Eliot: Is there really any question with me? I adore Final Fantasy XIV, despite the game's flaws. It's not unique in its pseudo-sandbox nature, but it has the potential to take everything that I found so evocative about Final Fantasy XI to the next level, and for all its faults there are some flashes of real brilliance in there. Classes, races, and locations all blend while retaining unique flavors, and that matters to me. It's a very unique game that isn't for everyone, but I've never once regretted buying it. Your mileage may vary.
Justin: Definitely Fallen Earth -- you have one of the best crafting systems in an MMO that I've ever experienced combined with the apocalypse, mutated chickens, awesome weapons and an absolutely huge world to explore.
Jef: If you can consider anything with Star Wars in the title unpopular, I'd have to go with SWG. It's also non-traditional I guess, given how the industry has been steered in the opposite direction of almost everything SWG set out to accomplish.
Patrick: World of Tanks. I feel like World of Tanks puts back the G in MMOG. Too many online games require no actual effort, no skill or execution to play, often even in PvP. In WoT, I feel like even if my opponents are tougher than I am, I can outplay them -- either strategically or with skill.
Shawn: Definitely Wurm Online. I would even consider it my favorite MMO at this point.
Valadmar asked again: We all know how important our first MMO was -- how it was the foundation for our opinions of all the MMOs that followed -- what was the very first MMO that each Massively staffer played? Do you still play it sometimes? If not, what made you quit?
Beau: Ultima Online was my first one, in '99. I just played it a month ago, with the same character. What made me quit? More games. Always more games.
Bree: Ultima Online was my first. I do still wander back every year or so to see how it's going, but the original reason I left was that all my friends had moved on to the shiny but joyless grind that was EverQuest.
Eliot: Final Fantasy XI. I still play, albeit without the regularity I used to have. I've taken several breaks from it over the years, but they've never been with bitterness, and I've always come back.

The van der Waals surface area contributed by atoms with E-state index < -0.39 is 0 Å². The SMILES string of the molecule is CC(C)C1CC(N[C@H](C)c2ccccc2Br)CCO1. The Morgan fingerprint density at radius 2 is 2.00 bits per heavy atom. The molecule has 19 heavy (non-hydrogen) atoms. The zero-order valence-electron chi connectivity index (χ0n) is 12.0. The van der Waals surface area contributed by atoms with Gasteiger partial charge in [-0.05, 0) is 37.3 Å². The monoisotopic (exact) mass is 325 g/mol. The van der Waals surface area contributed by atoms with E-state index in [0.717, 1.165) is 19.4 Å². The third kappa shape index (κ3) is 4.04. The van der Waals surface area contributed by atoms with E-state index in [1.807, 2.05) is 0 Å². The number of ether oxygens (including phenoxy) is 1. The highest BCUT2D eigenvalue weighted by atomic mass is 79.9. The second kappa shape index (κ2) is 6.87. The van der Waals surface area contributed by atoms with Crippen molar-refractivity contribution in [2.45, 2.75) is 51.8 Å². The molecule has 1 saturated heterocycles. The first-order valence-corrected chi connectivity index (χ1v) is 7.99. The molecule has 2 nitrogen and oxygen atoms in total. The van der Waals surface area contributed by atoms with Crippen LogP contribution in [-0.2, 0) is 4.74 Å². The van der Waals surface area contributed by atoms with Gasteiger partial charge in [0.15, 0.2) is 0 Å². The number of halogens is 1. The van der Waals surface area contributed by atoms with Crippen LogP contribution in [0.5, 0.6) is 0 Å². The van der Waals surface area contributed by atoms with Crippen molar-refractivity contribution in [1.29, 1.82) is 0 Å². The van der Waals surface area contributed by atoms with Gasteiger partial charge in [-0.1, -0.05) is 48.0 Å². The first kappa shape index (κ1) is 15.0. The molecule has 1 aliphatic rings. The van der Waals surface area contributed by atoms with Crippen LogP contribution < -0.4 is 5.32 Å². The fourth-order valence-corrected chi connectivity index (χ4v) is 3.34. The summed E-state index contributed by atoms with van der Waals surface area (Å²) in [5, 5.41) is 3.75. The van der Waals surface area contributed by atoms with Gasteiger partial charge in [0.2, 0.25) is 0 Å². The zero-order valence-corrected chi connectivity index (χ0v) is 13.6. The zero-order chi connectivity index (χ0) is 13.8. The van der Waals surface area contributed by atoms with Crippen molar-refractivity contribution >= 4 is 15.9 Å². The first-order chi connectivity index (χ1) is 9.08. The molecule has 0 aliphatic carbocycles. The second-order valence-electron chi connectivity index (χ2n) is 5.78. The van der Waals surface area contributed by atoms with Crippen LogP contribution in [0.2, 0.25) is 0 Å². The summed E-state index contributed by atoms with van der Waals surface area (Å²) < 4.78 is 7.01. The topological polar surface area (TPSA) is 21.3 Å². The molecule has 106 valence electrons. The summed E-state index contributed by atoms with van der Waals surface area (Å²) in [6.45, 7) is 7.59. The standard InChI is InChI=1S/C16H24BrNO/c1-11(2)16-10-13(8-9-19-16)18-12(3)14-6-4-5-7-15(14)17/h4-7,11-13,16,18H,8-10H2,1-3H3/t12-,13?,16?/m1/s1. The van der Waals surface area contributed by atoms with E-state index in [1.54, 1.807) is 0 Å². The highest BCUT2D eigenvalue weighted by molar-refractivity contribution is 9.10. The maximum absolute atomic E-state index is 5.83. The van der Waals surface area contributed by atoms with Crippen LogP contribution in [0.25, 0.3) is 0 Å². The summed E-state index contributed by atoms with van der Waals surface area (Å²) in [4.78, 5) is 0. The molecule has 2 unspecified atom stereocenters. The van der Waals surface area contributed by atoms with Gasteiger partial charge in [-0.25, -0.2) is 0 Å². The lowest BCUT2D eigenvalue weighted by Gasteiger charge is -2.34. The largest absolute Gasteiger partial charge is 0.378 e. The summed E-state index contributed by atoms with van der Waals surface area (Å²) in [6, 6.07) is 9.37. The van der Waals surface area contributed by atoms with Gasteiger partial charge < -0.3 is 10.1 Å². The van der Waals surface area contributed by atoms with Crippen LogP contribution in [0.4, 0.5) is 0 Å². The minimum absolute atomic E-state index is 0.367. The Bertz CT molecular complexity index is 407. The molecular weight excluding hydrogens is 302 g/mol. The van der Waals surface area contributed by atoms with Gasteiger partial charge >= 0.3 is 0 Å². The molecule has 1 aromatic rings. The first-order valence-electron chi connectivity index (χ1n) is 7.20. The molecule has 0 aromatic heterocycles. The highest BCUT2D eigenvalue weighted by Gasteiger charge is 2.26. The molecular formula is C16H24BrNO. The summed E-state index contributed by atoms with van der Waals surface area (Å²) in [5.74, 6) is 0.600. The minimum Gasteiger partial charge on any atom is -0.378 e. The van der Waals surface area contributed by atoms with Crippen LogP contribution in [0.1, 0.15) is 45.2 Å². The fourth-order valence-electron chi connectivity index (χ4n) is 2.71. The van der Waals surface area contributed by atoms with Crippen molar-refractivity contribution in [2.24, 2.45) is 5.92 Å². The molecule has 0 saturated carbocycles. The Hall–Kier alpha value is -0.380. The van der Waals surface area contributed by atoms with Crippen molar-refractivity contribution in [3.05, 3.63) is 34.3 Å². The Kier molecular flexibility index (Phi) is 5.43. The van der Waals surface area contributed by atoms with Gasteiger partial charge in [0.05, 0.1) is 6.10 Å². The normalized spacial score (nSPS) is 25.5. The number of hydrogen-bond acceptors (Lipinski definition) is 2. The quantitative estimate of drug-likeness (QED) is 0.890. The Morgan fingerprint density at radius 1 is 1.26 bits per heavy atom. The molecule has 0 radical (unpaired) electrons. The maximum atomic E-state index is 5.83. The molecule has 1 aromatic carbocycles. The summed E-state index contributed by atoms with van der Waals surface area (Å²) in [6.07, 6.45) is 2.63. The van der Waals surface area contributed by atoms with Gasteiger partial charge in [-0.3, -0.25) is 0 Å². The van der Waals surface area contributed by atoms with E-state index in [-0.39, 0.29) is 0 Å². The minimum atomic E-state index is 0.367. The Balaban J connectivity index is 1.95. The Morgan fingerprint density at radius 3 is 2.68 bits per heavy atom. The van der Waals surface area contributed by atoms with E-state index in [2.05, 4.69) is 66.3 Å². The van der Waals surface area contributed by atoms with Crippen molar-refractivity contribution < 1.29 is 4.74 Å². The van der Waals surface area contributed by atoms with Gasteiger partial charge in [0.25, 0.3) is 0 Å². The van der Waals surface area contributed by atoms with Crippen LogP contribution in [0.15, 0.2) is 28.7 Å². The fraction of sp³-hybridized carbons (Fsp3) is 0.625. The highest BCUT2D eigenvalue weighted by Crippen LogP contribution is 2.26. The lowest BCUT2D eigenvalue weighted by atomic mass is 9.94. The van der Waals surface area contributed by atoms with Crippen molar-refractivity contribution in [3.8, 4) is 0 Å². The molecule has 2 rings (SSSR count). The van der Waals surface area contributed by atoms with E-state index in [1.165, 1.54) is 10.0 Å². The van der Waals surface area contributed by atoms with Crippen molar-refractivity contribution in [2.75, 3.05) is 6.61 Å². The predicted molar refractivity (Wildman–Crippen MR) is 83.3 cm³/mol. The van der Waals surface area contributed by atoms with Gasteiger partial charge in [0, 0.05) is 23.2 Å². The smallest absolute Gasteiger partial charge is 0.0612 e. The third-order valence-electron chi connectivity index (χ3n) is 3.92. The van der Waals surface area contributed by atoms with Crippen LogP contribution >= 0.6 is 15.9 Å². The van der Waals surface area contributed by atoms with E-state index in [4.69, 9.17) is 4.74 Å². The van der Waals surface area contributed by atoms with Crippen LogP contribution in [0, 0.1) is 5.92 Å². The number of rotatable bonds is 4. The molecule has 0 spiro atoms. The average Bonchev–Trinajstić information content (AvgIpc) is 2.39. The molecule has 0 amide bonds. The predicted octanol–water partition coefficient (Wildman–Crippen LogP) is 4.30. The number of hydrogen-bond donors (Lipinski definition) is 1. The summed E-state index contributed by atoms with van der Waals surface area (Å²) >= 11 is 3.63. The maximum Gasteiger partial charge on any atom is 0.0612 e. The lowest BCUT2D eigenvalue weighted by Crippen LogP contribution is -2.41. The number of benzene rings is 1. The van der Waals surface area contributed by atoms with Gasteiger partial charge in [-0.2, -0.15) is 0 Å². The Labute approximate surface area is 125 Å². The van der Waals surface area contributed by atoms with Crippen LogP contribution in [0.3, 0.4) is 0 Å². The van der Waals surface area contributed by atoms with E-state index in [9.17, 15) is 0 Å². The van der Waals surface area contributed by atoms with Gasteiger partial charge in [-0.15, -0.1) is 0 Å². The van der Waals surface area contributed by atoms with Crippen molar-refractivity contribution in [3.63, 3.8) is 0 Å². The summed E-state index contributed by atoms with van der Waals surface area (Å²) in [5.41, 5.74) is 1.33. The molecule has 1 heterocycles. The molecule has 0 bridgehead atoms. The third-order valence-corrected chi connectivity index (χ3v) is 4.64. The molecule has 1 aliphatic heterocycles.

Justin: Anarchy Online: Shadowlands. I liked it well enough and the fact it was online was a huge thrill at the time, but I never plugged into the community or really figured out the game. I returned to it during my Game Archaeologist series (right here) and found it a solid, if somewhat aging, title.
Jef: Technically Ultima Online was my first, but I only played it for a summer break before going back to school and forgetting about MMOs until Anarchy Online grabbed me in 2001. I haven't been back to UO; the 3-D revolution spoiled it for me. I did check out AO again for a few months in 2007 or 2008; I forget which. I quit because I couldn't get SWG out of my system (and still can't).
Patrick: EQ, around '00 or '01. I never play it anymore; I gave away my account when I quit. I was in the USMC at the time, and I had a lot of time commitment in terms of saving the world and stuff. It was hard to keep a raid schedule and a work schedule and even worse post-9/11. Something had to give, and the USMC isn't fond of giving.
Shawn: I had some things going on in my life that didn't allow me to experience the first five or so years of MMOs, so my first was Guild Wars. I still go back and play that game often.
Looking for some advice on which class is best for soloing in Aion? Not sure who this Raph Koster fellow is? Curious about the release date of NCsoft's newest MMO? You've come to the right place! No one knows MMOs like we do. If there's anything you'd like to know about the MMO genre or the site itself, Ask Massively is here to help every Thursday afternoon. Just ask!